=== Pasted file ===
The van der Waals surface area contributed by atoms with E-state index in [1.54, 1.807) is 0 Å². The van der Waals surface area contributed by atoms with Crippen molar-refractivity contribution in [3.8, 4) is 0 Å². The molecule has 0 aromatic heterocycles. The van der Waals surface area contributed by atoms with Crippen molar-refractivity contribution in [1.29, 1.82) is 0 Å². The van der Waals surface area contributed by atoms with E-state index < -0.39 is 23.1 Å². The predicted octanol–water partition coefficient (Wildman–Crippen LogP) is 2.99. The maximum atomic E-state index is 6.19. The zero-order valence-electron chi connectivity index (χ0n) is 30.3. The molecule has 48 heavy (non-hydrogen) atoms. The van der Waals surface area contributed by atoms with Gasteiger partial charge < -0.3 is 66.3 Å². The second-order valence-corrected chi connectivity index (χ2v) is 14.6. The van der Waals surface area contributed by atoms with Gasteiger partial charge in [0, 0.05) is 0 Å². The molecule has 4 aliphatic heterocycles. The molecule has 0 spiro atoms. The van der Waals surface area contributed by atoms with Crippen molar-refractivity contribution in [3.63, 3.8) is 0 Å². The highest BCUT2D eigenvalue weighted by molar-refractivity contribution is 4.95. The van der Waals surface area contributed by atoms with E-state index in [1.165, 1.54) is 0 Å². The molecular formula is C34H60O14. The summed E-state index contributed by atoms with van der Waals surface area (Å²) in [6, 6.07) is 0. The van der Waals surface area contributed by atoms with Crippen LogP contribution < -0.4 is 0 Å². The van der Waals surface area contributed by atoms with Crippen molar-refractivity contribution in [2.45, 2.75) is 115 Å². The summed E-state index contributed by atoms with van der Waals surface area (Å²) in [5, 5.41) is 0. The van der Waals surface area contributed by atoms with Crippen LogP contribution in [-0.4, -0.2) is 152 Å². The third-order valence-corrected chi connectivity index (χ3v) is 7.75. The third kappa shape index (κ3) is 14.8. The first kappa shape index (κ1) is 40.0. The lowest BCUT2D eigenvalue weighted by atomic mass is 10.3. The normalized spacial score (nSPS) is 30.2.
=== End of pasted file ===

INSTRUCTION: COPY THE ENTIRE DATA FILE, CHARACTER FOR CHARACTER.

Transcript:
The van der Waals surface area contributed by atoms with E-state index in [1.54, 1.807) is 0 Å². The van der Waals surface area contributed by atoms with Crippen molar-refractivity contribution in [3.8, 4) is 0 Å². The molecule has 0 aromatic heterocycles. The van der Waals surface area contributed by atoms with Crippen molar-refractivity contribution in [1.29, 1.82) is 0 Å². The van der Waals surface area contributed by atoms with E-state index < -0.39 is 23.1 Å². The predicted octanol–water partition coefficient (Wildman–Crippen LogP) is 2.99. The maximum atomic E-state index is 6.19. The zero-order valence-electron chi connectivity index (χ0n) is 30.3. The molecule has 48 heavy (non-hydrogen) atoms. The van der Waals surface area contributed by atoms with Gasteiger partial charge < -0.3 is 66.3 Å². The second-order valence-corrected chi connectivity index (χ2v) is 14.6. The van der Waals surface area contributed by atoms with Gasteiger partial charge in [0, 0.05) is 0 Å². The molecule has 4 aliphatic heterocycles. The molecule has 0 spiro atoms. The van der Waals surface area contributed by atoms with Crippen molar-refractivity contribution in [3.63, 3.8) is 0 Å². The highest BCUT2D eigenvalue weighted by molar-refractivity contribution is 4.95. The van der Waals surface area contributed by atoms with E-state index in [1.165, 1.54) is 0 Å². The molecular formula is C34H60O14. The summed E-state index contributed by atoms with van der Waals surface area (Å²) in [6, 6.07) is 0. The van der Waals surface area contributed by atoms with Crippen LogP contribution < -0.4 is 0 Å². The van der Waals surface area contributed by atoms with Crippen molar-refractivity contribution in [2.45, 2.75) is 115 Å². The summed E-state index contributed by atoms with van der Waals surface area (Å²) in [5, 5.41) is 0. The van der Waals surface area contributed by atoms with Crippen LogP contribution in [-0.4, -0.2) is 152 Å². The third-order valence-corrected chi connectivity index (χ3v) is 7.75. The third kappa shape index (κ3) is 14.8. The first kappa shape index (κ1) is 40.0. The lowest BCUT2D eigenvalue weighted by atomic mass is 10.3. The normalized spacial score (nSPS) is 30.2.